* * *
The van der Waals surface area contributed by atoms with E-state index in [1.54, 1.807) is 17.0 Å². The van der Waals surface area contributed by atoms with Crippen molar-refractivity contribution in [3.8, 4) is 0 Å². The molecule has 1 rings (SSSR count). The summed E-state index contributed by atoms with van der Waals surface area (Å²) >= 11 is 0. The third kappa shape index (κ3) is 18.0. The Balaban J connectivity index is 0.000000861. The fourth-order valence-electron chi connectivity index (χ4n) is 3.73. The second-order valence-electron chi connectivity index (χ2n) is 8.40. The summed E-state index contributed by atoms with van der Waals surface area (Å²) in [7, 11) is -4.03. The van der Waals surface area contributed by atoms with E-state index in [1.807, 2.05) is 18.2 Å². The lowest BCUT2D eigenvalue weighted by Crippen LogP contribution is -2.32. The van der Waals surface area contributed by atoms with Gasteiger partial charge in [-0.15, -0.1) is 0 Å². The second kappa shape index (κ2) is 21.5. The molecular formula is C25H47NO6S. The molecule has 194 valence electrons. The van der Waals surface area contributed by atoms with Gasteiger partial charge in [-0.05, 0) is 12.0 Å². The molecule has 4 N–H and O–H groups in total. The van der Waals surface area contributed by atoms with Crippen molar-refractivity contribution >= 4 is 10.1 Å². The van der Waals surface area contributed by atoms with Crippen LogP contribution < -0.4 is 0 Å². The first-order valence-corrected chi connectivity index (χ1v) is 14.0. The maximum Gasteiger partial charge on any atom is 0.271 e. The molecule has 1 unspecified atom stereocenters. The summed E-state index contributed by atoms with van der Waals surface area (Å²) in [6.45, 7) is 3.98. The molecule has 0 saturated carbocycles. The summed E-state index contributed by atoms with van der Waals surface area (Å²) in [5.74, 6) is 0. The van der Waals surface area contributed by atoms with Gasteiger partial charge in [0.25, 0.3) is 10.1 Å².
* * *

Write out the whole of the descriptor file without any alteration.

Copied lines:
The van der Waals surface area contributed by atoms with E-state index in [1.54, 1.807) is 17.0 Å². The van der Waals surface area contributed by atoms with Crippen molar-refractivity contribution in [3.8, 4) is 0 Å². The molecule has 1 rings (SSSR count). The summed E-state index contributed by atoms with van der Waals surface area (Å²) >= 11 is 0. The third kappa shape index (κ3) is 18.0. The Balaban J connectivity index is 0.000000861. The fourth-order valence-electron chi connectivity index (χ4n) is 3.73. The second-order valence-electron chi connectivity index (χ2n) is 8.40. The summed E-state index contributed by atoms with van der Waals surface area (Å²) in [7, 11) is -4.03. The van der Waals surface area contributed by atoms with E-state index in [1.807, 2.05) is 18.2 Å². The lowest BCUT2D eigenvalue weighted by Crippen LogP contribution is -2.32. The van der Waals surface area contributed by atoms with Gasteiger partial charge in [-0.15, -0.1) is 0 Å². The second kappa shape index (κ2) is 21.5. The molecular formula is C25H47NO6S. The molecule has 194 valence electrons. The van der Waals surface area contributed by atoms with Gasteiger partial charge in [-0.05, 0) is 12.0 Å². The molecule has 4 N–H and O–H groups in total. The van der Waals surface area contributed by atoms with Crippen molar-refractivity contribution >= 4 is 10.1 Å². The van der Waals surface area contributed by atoms with Crippen LogP contribution < -0.4 is 0 Å². The first-order valence-corrected chi connectivity index (χ1v) is 14.0. The maximum Gasteiger partial charge on any atom is 0.271 e. The molecule has 1 unspecified atom stereocenters. The summed E-state index contributed by atoms with van der Waals surface area (Å²) in [6.45, 7) is 3.98. The molecule has 0 saturated carbocycles. The summed E-state index contributed by atoms with van der Waals surface area (Å²) in [5.74, 6) is 0. The van der Waals surface area contributed by atoms with Gasteiger partial charge in [0.25, 0.3) is 10.1 Å².